Dear members of EAJRS, dear friends,

1. Opening 2020 or 2021?

We are opening the 2020 EAJRS conference today with a one-year delay. As a result, I do not know whether we have to follow the precedent of the Tokyo Olympic Games, and insist on still calling this year’s conference the 2020 conference, or simply the 2021 conference. Since we have little merchandising interests to consider, let us opt for the latter alternative. At any rate and, thankfully, we are still in Saint-Petersburg. 

2. Sofia

Due to the two year gap, this conference is only the second of the Reiwa era, after the Sofia conference, where we took the opportunity to ‘rethink’ resources for Japanese Studies. We recall with fondness our local hosts, the dynamic team of the department of Japanese Studies of Sofia University St. Kliment Ohridski. All participants were moved by their enthusiasm and hospitality. 

3. Hybrid format

Last year, of course, it was totally impossible to consider a conference and that's why they postponed it by a year. We had of course hoped that next time we would be able to hold it under normal circumstances, but unfortunately that is still not the case. Even though we are very happy and proud to be able to open this conference, it is actually still under severe constraints imposed upon us by the pandemic. Indeed, we are holding our conference on a mixed basis, partly online partly in physical attendance, a format that will certainly not be as satisfying as a normal conference. For several reasons, most of the physical participants are from the Russian Federation, while most of the non-Russian participants, including myself, regrettably only participate online. I say ‘only online,’ because of course, nothing can replace the physical presence. I hope nevertheless and I am nevertheless convinced that technology will support us sufficiently, so as to suggest some kind of semblance of physical attendance, so that we still have the impression that we are holding this conference as a community. The pandemic still constrains us in the way we are holding this conference. These days the  Japanese Association for Digital Humanities (JADH) has held its 11th annual conference, hosted virtually by the Historiographical Institute, The University of Tokyo,  on September 6-8, 2021, around 9am to 6pm in Japanese Standard Time. The pandemic has affected  researchers in various ways, but the digital environment has also alleviated some of the hardships. Overall the contribution to DH has been positive, since much of the digital research environment was in place before the pandemic.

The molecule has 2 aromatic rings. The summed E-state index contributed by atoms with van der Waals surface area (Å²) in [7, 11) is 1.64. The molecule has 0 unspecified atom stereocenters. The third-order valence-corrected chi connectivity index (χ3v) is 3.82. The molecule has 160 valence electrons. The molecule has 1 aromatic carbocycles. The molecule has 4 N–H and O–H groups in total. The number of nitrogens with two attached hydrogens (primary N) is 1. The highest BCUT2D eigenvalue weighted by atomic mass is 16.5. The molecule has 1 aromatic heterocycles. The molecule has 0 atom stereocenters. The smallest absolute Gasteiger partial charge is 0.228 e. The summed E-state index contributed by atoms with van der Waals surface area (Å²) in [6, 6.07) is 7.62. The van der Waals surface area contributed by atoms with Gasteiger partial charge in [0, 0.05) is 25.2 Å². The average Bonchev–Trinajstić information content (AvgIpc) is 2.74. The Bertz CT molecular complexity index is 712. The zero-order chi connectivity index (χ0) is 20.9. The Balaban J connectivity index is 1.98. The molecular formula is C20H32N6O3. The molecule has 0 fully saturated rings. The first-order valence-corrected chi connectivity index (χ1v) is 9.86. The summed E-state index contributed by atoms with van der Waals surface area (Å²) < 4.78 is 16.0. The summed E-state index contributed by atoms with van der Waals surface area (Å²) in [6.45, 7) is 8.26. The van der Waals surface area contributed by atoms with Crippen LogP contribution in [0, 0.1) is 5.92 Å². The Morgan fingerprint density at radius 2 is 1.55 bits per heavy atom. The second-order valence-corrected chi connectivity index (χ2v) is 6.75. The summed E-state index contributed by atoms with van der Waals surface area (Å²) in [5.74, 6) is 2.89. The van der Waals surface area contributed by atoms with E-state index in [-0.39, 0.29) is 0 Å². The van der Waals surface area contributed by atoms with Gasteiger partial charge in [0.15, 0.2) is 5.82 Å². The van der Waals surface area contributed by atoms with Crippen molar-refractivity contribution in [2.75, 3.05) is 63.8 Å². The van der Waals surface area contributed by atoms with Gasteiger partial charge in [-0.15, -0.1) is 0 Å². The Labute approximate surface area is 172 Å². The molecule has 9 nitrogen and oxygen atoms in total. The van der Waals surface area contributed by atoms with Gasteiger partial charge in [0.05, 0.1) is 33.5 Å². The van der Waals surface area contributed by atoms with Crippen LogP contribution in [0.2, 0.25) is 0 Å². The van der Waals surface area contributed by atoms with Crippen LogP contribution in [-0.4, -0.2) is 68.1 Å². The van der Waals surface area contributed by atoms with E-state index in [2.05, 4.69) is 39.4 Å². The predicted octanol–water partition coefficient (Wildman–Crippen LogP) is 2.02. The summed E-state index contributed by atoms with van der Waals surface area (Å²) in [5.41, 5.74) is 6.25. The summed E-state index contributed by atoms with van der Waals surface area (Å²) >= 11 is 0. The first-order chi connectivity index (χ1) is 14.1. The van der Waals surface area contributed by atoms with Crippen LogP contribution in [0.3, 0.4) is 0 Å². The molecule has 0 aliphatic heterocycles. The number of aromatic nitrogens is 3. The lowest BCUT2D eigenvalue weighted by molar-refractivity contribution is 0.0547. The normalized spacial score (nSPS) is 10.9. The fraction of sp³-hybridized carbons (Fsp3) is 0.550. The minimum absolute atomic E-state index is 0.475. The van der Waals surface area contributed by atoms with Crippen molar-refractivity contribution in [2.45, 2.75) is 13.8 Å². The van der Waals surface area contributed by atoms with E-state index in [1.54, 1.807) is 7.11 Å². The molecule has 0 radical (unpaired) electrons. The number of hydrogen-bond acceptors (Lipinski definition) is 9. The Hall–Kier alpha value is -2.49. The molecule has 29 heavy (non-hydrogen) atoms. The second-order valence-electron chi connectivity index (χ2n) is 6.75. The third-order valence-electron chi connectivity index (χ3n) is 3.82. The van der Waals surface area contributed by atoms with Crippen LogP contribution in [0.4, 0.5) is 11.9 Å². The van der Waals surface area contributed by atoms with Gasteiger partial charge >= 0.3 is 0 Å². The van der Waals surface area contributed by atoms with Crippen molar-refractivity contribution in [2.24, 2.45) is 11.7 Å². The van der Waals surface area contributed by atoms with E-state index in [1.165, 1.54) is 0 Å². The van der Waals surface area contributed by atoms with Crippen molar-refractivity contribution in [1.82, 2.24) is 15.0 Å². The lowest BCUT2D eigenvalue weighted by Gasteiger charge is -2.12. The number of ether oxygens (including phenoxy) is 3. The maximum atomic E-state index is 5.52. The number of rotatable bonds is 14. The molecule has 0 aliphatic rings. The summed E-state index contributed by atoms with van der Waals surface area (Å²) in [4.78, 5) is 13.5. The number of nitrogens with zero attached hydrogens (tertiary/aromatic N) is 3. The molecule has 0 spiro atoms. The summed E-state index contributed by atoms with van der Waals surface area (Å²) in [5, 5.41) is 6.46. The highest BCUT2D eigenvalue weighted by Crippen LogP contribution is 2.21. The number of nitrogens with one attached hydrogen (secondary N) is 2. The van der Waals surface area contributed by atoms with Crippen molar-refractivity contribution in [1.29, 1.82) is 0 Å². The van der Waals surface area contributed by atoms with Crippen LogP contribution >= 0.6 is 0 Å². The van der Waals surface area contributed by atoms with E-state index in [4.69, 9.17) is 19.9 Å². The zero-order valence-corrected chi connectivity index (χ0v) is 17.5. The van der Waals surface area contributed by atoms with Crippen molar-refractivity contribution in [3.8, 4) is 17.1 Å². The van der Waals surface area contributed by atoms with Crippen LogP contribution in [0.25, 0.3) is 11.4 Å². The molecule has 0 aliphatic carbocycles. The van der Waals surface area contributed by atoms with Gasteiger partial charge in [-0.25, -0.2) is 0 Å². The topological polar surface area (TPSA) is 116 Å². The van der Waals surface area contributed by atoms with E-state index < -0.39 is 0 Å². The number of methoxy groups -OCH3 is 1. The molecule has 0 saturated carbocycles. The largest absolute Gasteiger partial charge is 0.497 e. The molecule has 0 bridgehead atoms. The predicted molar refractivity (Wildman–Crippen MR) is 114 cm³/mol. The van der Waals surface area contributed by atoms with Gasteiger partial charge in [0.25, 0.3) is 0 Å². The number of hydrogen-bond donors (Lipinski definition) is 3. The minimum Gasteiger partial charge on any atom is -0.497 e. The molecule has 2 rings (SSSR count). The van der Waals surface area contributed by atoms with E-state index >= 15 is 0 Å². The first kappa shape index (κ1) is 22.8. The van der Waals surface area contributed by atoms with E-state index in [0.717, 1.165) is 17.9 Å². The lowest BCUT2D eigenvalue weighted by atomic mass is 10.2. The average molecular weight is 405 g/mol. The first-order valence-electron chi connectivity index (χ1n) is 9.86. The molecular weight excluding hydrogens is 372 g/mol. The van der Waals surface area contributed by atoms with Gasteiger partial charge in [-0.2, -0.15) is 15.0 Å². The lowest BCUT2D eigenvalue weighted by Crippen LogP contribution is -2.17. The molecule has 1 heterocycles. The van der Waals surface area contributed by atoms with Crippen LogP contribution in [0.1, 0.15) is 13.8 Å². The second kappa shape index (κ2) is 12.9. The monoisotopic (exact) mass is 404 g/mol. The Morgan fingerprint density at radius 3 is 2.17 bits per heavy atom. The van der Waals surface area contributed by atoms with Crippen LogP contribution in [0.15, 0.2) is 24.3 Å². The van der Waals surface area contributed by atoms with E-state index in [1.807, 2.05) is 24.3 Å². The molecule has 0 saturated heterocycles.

4. The special strains on the local organisers

The mixed format has had important consequences for the local organizers. For example, they had to reconsider the size of the halls, since the number of physical participants is a lot less than usual, they had to look for alternative places that were smaller and also less expensive. Secondly, this has also meant that the local organizers have had to invest an enormous amount of time and energy in arranging and preparing the electronic equipment and the digital software necessary for holding an online conference, for which we will be using the Zoom platform this time. 

I take the opportunity to express my deep gratitude and appreciation to the Institute of Oriental Manuscripts of the Russian Academy of Sciences, and the Faculty of Asian and African Studies of Saint Petersburg University, for acting as organizer and host. My special thanks are due to professors Prof. Irina F. Popova (Director of the Institute of Oriental Manuscripts) and Prof. Alexander V. Philippov (Department of Japanese Studies, St. Petersburg University), and, more in particular, Mr. Vasilii Shchepkin, researcher of the Institute of Oriental Manuscripts, the Russian Academy of Sciences. Without much support from EAJRS they have had to tackle all the problems and take on all preparations needed to make the conference possible on a mixed basis. My colleague, Mr Arjan van der Werf, secretary of the EAJRS, has done his utmost to keep in touch with Vasilii in the course of the preparations, and although we have not been able to give all the support we would have liked to give, nevertheless I have the impression that everything has turned out nicely. The only regret we can express at this point is really that we are not all present in Saint Petersburg. I personally had been looking forward to the organization of the conference in Saint Petersburg for many years, and it is with great regret that I am not able to participate in person because of the pandemic.